Last Friday, students at YME participated in Career Day activities. Seniors focused on preparing for college and future employment, 10th and 11th graders spent the morning preparing for college admissions tests, 9th graders toured Minnesota West Community College, and 6th, 7th, and 8th graders worked together on STEM projects.

For the graduating class of 2018, the day was all about connecting seniors with individuals and resources to prepare them for college or their first full-time job. Starting at 8:15 a.m., the students broke out into different workshops, with each group tackling a different component of post-high school life. Workshop themes included how to prepare for interviews, mastering personal finance, volunteerism, and military opportunities.

Students spoke with individuals from business, academic, and military backgrounds during their 20-minute workshop sessions. After a short presentation, students asked questions to learn more about their options after graduating. While many students already have fixed plans for the future, many others are still making up their minds. The workshops were an important resource, therefore, for students to help guide them through these difficult steps.

After the morning workshop sessions, students boarded a bus and toured local employers in the public and private sectors. Stops included the Granite Falls Hospital, Yellow Medicine County, Citizens Bank, Fagen, Inc., Thrivent Financial, Granite Falls EDA, Marr Valve, and the Granite Falls Energy Ethanol plant. At each stop, employees were on hand to explain their jobs and answer questions from soon-to-be job seekers.

The 9th grade class used the Career Day morning to tour the Minnesota West Community College campus here in Granite Falls. During their tour, students learned about different educational opportunities available to them at Minn West and other post-secondary institutions. “It was so exciting to host the YME 9th grade students,” said Nicole Zemple, Minn West Enrollment Specialist. “Our instructors are so passionate about their programs and appreciate the opportunity to expose young people to our technical programs.”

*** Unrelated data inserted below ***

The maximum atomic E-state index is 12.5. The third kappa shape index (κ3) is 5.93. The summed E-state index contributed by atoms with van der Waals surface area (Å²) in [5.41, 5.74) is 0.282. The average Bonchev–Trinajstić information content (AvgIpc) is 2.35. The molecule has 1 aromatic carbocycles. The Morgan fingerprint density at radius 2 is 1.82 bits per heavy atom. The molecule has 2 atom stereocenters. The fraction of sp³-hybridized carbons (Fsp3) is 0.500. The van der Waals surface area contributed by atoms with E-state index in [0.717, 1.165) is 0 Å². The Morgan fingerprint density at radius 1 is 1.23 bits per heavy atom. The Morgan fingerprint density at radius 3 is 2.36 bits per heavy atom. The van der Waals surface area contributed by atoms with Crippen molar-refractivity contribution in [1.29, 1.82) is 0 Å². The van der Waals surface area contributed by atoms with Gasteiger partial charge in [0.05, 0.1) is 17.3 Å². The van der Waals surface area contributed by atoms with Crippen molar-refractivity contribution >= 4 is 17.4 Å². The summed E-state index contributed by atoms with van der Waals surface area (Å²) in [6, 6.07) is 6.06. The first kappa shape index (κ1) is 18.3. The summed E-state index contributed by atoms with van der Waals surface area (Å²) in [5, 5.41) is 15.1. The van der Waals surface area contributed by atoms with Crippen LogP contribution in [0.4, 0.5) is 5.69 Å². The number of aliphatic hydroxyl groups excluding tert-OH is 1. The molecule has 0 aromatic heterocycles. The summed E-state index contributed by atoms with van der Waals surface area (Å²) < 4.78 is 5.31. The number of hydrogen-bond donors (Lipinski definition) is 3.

During their visit, students focused on how a technical education might benefit them in the current job market. “It’s important to expose students to a variety of options to explore – technical education has a particular niche it fills in the job market for highly skilled occupations,” said Precision Machine Operator Ray Louwagie. Zemple agreed, explaining that “with 54% of our labor force consisting of trade jobs, it’s so great to work with YME to help expose students early on about how our technical programs match up to the high pay, high growth and high demand jobs that are available and need skilled workers.”

During their visit, students toured Minnesota West classrooms. Professors were on hand to demonstrate computers, robotics, and machinery to the interested youths. “The students were so engaged and I was so impressed with them,” said Rose Patzer, Bio Fuels Technology Instructor and Program Coordinator for Minnesota State Energy Center of Excellence. “It’s so important to share career opportunities early on with students to get them thinking about opportunities beyond liberal arts curriculum.”

Not to be left out, the 6th, 7th, and 8th grade students spent Career Day working on six different STEM (science, technology, engineering, and mathematics) related projects. Between building mini parachutes and assembling their own fidget spinners, students learned important skills that YME thinks will be critical to their future success. “These activities not only allowed students to use their critical thinking skills to problem solve, but it gave them the chance to use their creativity to design performance models and create their own tie-dye T-shirt,” said middle school teacher Leanne Carmany.